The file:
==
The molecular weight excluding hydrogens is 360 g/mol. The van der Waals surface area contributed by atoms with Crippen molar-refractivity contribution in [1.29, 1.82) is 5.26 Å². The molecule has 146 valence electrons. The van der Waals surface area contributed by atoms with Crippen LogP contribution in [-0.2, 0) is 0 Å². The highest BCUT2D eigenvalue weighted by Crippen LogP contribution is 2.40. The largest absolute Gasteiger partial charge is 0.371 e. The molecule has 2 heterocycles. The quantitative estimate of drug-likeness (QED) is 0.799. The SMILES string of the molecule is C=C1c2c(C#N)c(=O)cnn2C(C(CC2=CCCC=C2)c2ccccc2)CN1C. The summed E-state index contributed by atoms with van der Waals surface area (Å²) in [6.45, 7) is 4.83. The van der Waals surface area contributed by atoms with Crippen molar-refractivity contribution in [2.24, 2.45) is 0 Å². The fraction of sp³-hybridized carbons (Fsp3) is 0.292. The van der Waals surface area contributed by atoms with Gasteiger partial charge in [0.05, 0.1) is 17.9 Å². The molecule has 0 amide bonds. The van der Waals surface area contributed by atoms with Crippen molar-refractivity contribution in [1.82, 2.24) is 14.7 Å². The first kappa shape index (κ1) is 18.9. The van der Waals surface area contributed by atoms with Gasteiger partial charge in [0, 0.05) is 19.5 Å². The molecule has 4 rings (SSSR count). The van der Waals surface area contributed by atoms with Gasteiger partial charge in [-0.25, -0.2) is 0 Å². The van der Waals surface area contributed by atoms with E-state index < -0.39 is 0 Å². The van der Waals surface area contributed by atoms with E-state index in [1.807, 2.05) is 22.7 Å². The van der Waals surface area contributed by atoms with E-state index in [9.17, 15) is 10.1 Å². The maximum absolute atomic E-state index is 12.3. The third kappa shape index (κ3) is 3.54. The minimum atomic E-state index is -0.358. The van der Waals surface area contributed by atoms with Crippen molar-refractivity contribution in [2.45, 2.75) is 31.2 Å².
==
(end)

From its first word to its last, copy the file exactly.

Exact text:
The molecular weight excluding hydrogens is 360 g/mol. The van der Waals surface area contributed by atoms with Crippen molar-refractivity contribution in [1.29, 1.82) is 5.26 Å². The molecule has 146 valence electrons. The van der Waals surface area contributed by atoms with Crippen LogP contribution in [-0.2, 0) is 0 Å². The highest BCUT2D eigenvalue weighted by Crippen LogP contribution is 2.40. The largest absolute Gasteiger partial charge is 0.371 e. The molecule has 2 heterocycles. The quantitative estimate of drug-likeness (QED) is 0.799. The SMILES string of the molecule is C=C1c2c(C#N)c(=O)cnn2C(C(CC2=CCCC=C2)c2ccccc2)CN1C. The summed E-state index contributed by atoms with van der Waals surface area (Å²) in [6.45, 7) is 4.83. The van der Waals surface area contributed by atoms with Crippen molar-refractivity contribution in [2.24, 2.45) is 0 Å². The fraction of sp³-hybridized carbons (Fsp3) is 0.292. The van der Waals surface area contributed by atoms with Gasteiger partial charge in [0.05, 0.1) is 17.9 Å². The molecule has 0 amide bonds. The van der Waals surface area contributed by atoms with Crippen molar-refractivity contribution in [1.82, 2.24) is 14.7 Å². The first kappa shape index (κ1) is 18.9. The van der Waals surface area contributed by atoms with Gasteiger partial charge in [0, 0.05) is 19.5 Å². The molecule has 4 rings (SSSR count). The van der Waals surface area contributed by atoms with Gasteiger partial charge in [-0.25, -0.2) is 0 Å². The van der Waals surface area contributed by atoms with E-state index < -0.39 is 0 Å². The van der Waals surface area contributed by atoms with E-state index in [1.807, 2.05) is 22.7 Å². The van der Waals surface area contributed by atoms with E-state index in [9.17, 15) is 10.1 Å². The maximum absolute atomic E-state index is 12.3. The third kappa shape index (κ3) is 3.54. The minimum atomic E-state index is -0.358. The van der Waals surface area contributed by atoms with Crippen molar-refractivity contribution in [2.45, 2.75) is 31.2 Å².